TNBC has long been considered to be more amenable to immune system-based treatments than other types of breast cancer because it is more immunogenic; that is, relatively high levels of immune cells accumulate within or adjacent to TNBC tumors. These immune cells could be triggered to attack tumors if properly activated. TNBC tumors are also likely to have a higher mutational burden (number of genetic mutations). This is one of the predictors of sensitivity to a type of treatment called immune checkpoint blockade. Drugs known as checkpoint inhibitors block the proteins PD-1 or PD-L1. In cancer, PD-L1 proteins on tumor cells bind to PD-1 proteins on immune T cells and inhibit their tumor-killing activity. Immune checkpoint drugs disable this interaction and enable activation of T cells. These drugs are actively being explored in TNBC in clinical trials.
“President Jimmy Carter’s battle with metastatic melanoma to the brain has placed increased attention on management of this disease. President Carter was treated with focused stereotactic radiation to the brain and anti-PD-1 therapy. Researchers at Moffitt Cancer Center recently reported the first series of patients treated with this combined modality approach. They found that radiation therapy combined with the immune-targeting drug nivolumab in melanoma patients with brain metastases is safe and improves their survival compared to historical data.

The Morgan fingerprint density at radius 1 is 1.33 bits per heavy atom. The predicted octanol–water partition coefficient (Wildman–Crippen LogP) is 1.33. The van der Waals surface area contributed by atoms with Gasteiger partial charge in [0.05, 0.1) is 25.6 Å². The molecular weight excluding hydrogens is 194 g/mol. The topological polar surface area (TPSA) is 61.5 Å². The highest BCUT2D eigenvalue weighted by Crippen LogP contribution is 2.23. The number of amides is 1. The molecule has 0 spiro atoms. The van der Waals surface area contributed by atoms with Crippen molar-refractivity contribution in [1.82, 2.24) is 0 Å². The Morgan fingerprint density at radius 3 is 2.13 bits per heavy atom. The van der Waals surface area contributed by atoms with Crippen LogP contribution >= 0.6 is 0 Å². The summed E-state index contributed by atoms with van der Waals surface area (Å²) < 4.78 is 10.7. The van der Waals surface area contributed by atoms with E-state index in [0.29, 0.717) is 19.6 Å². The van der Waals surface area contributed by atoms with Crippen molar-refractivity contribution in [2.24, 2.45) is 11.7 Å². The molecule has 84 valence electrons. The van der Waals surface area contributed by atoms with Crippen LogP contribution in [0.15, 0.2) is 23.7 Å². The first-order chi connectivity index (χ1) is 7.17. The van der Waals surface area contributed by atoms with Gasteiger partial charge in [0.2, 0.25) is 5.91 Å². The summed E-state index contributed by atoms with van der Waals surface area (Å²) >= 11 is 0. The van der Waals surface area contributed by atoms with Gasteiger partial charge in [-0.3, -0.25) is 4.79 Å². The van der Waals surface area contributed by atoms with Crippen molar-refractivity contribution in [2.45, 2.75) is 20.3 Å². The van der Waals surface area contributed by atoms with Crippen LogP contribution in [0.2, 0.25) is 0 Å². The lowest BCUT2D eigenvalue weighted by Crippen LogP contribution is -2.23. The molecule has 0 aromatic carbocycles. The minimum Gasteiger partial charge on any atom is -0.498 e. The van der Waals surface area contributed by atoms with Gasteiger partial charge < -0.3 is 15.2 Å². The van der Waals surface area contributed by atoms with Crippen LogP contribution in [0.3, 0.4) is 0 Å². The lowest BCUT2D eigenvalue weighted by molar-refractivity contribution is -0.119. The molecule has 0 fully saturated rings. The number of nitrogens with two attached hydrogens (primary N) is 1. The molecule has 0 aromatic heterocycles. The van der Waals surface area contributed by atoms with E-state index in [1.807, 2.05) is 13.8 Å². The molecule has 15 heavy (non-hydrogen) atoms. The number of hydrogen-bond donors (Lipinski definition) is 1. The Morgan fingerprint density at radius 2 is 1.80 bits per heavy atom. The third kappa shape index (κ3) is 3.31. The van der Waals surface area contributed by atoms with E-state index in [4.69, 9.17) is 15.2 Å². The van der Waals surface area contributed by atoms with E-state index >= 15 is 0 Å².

“Nivolumab is a therapeutic agent that targets a protein on immune cells called PD-1. Binding of PD-1 to its ligand PD-L1, which is found on tumor cells, causes immune cells to decrease their activity and allows cancer cells to escape immune detection and cell death. Nivolumab blocks the PD-1/PD-L1 interaction and restimulates the body’s own immune system to target tumor cells. Nivolumab has been approved by the Food and Drug Administration to treat advanced non-small cell lung cancer, renal cell carcinoma, and melanoma; however, the impact of nivolumab on brain metastases is unclear.”
“The surface has only been scratched in the investigation of radiation and immunotherapy in combination for the treatment of patients with prostate cancer, says Steven Finkelstein, MD, of 21st Century Oncology.